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Greenies buy woodchip mill

Tasmania's timber industry is in shock after two wealthy environmentalists buy a big woodchip mill.

Tasmania's timber industry is in shock after two wealthy environmentalists buy a big woodchip mill.

TASMANIA'S timber industry is in shock after two wealthy environmentalists bought a big woodchip mill, giving them a strategic grasp of the controversial native forest logging industry.

Jan Cameron, founder of outdoor wear group Kathmandu, and online travel entrepreneur Graeme Wood paid $10 million for the Gunns Triabunna mill, east of Hobart.

The purchase has infuriated a local logging company, which claims it it was offering $6 million more for the mill.

Ms Cameron and Mr Wood are closely allied to green groups and strongly opposed to native forest logging in Tasmania.

Ms Cameron is one of Australia's wealthiest women, with a personal fortune estimated at more than $300 million after she sold out of Kathmandu in 2006.

Mr Wood's fortune, made from the travel reservation site Wotif.com, has been estimated at more than $370 million.

The purchase could bring a game-changing shift in the native forest logging debate. It comes as the federal and state governments consider a peace deal, including protection of up to 430,000 hectares of forest, in exchange for some continued logging.

Ms Cameron said their company, Triabunna Investments, would continue to operate the mill during the industry's transition out of native forest logging. But the pair have indicated that its long term future will be as a tourism destination.

''It's a very unexpected development for both of us I think,'' said Ms Cameron, who now operates Chickenfeed discount store chains through her company Retail Adventures. ''This is definitely a long term project for

Graeme and myself. We don't have any certainty about what's going to happen.'' But she said the writing was on the wall for the native forest logging industry, which has lost key Japanese buyers because the wood is not sustainable under international certification.

In the latest forest peace talks, it was said that industry agreement was ''premised on Triabunna continuing''. Woodchips sent to Triabunna provide vital secondary income to sawmillers and veneer producers in southern Tasmania, according to Premier Lara Giddings.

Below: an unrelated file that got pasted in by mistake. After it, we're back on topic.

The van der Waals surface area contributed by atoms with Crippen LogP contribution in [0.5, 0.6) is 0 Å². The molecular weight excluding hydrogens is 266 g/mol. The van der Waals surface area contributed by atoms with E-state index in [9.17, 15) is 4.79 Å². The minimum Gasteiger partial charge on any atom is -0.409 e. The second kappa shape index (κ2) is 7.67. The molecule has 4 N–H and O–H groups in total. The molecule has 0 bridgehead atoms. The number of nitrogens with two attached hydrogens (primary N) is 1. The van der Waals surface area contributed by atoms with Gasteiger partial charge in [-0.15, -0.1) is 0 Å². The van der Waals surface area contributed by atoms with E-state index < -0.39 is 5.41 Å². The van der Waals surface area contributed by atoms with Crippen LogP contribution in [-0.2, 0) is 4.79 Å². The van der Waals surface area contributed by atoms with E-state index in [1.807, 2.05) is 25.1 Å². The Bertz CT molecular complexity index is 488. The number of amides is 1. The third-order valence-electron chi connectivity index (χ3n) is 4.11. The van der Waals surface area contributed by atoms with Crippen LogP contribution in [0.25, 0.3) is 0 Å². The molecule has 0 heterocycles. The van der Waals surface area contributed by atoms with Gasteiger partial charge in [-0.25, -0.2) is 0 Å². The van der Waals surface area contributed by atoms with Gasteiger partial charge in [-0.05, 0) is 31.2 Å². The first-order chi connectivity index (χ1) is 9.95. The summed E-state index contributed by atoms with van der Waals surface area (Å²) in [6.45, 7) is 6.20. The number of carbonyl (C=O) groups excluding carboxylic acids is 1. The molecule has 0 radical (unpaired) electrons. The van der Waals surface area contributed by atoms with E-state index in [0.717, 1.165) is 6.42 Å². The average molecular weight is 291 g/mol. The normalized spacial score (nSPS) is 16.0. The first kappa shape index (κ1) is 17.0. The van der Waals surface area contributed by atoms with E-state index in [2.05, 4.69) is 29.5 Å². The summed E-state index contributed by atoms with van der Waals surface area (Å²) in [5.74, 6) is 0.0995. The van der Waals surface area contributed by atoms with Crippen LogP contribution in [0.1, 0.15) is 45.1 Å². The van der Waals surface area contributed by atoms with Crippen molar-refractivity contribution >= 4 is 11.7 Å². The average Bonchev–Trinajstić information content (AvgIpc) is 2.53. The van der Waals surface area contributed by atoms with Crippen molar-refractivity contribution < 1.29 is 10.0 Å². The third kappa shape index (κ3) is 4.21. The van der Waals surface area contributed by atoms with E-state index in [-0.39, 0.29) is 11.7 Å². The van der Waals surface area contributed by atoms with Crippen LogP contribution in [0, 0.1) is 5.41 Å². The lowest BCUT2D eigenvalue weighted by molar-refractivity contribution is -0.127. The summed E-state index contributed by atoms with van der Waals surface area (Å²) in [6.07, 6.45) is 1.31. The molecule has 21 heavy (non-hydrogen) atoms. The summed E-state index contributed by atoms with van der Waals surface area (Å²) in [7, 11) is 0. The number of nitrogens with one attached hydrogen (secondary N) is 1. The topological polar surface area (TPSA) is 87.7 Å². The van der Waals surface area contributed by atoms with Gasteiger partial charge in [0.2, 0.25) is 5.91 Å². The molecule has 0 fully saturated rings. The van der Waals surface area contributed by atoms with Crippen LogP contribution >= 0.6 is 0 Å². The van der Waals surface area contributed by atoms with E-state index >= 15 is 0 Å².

She had to send a text message to Ms Cameron to set up a phone call to discuss the purchase, news of which broke on ABC radio to the amazement of the other bidders, the O'Connor family's Fibre Plus.

''To give the woodchip mill to two of Australia's richest people ? for a $6 million discount compared to what they were asking from us is gut wrenching,'' Ron O'Connor said. ''Our industry is dead and finished without the mill.''

Fibre Plus was two weeks over a deadline to complete the purchase from Gunns, despite obtaining approval for a controversial state government loan.

Analyst Robert Eastment, of IndustryEdge, said it appeared Gunns, which is on a debt reduction drive, opted for the certainty of Mr Wood and Ms Cameron's offer.

Mr Wood has been under media scrutiny after he gave $1.6 million to the Greens in the last election campaign.

Mr O'Connor said opposition to his family's bid by the Greens and independent federal MP Andrew Wilkie had made raising finance difficult.

Environment Tasmania said it believed Triabunna could be part of a lasting forest agreement. ''We continue to be committed to working constructively with unions, timber contractors and the timber industry to deliver that," said director Phill Pullinger.

The Forest Industries Association of Tasmania said the purchase had created confusion, and that without Triabunna's continuation, the peace deal would have no standing.


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